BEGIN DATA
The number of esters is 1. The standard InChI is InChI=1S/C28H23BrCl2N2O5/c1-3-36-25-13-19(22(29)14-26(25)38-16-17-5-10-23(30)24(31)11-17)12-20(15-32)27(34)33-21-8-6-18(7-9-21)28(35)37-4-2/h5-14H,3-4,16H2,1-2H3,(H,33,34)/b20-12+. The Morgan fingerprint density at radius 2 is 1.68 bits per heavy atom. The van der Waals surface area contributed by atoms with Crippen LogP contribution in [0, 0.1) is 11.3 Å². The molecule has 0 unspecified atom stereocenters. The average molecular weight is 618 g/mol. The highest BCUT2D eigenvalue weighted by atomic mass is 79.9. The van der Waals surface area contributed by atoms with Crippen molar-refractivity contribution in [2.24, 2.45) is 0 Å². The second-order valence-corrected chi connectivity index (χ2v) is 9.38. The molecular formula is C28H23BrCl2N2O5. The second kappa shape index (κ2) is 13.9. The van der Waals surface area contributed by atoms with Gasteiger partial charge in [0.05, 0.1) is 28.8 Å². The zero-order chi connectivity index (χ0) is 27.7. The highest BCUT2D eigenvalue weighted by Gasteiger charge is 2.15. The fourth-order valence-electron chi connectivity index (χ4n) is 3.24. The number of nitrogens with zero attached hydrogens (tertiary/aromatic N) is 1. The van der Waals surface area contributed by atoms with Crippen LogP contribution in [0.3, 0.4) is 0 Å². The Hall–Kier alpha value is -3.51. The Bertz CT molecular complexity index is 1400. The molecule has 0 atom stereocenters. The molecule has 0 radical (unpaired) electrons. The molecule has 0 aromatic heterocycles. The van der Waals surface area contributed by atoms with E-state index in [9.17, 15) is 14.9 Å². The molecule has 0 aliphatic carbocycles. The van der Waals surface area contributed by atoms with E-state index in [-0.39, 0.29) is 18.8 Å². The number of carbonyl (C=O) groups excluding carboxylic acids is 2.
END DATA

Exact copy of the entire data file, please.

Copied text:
The number of esters is 1. The standard InChI is InChI=1S/C28H23BrCl2N2O5/c1-3-36-25-13-19(22(29)14-26(25)38-16-17-5-10-23(30)24(31)11-17)12-20(15-32)27(34)33-21-8-6-18(7-9-21)28(35)37-4-2/h5-14H,3-4,16H2,1-2H3,(H,33,34)/b20-12+. The Morgan fingerprint density at radius 2 is 1.68 bits per heavy atom. The van der Waals surface area contributed by atoms with Crippen LogP contribution in [0, 0.1) is 11.3 Å². The molecule has 0 unspecified atom stereocenters. The average molecular weight is 618 g/mol. The highest BCUT2D eigenvalue weighted by atomic mass is 79.9. The van der Waals surface area contributed by atoms with Crippen molar-refractivity contribution in [2.24, 2.45) is 0 Å². The second-order valence-corrected chi connectivity index (χ2v) is 9.38. The molecular formula is C28H23BrCl2N2O5. The second kappa shape index (κ2) is 13.9. The van der Waals surface area contributed by atoms with Gasteiger partial charge in [0.05, 0.1) is 28.8 Å². The zero-order chi connectivity index (χ0) is 27.7. The highest BCUT2D eigenvalue weighted by Gasteiger charge is 2.15. The fourth-order valence-electron chi connectivity index (χ4n) is 3.24. The number of nitrogens with zero attached hydrogens (tertiary/aromatic N) is 1. The van der Waals surface area contributed by atoms with Crippen LogP contribution in [0.3, 0.4) is 0 Å². The Hall–Kier alpha value is -3.51. The Bertz CT molecular complexity index is 1400. The molecule has 0 atom stereocenters. The molecule has 0 radical (unpaired) electrons. The molecule has 0 aromatic heterocycles. The van der Waals surface area contributed by atoms with E-state index in [9.17, 15) is 14.9 Å². The molecule has 0 aliphatic carbocycles. The van der Waals surface area contributed by atoms with E-state index in [-0.39, 0.29) is 18.8 Å². The number of carbonyl (C=O) groups excluding carboxylic acids is 2.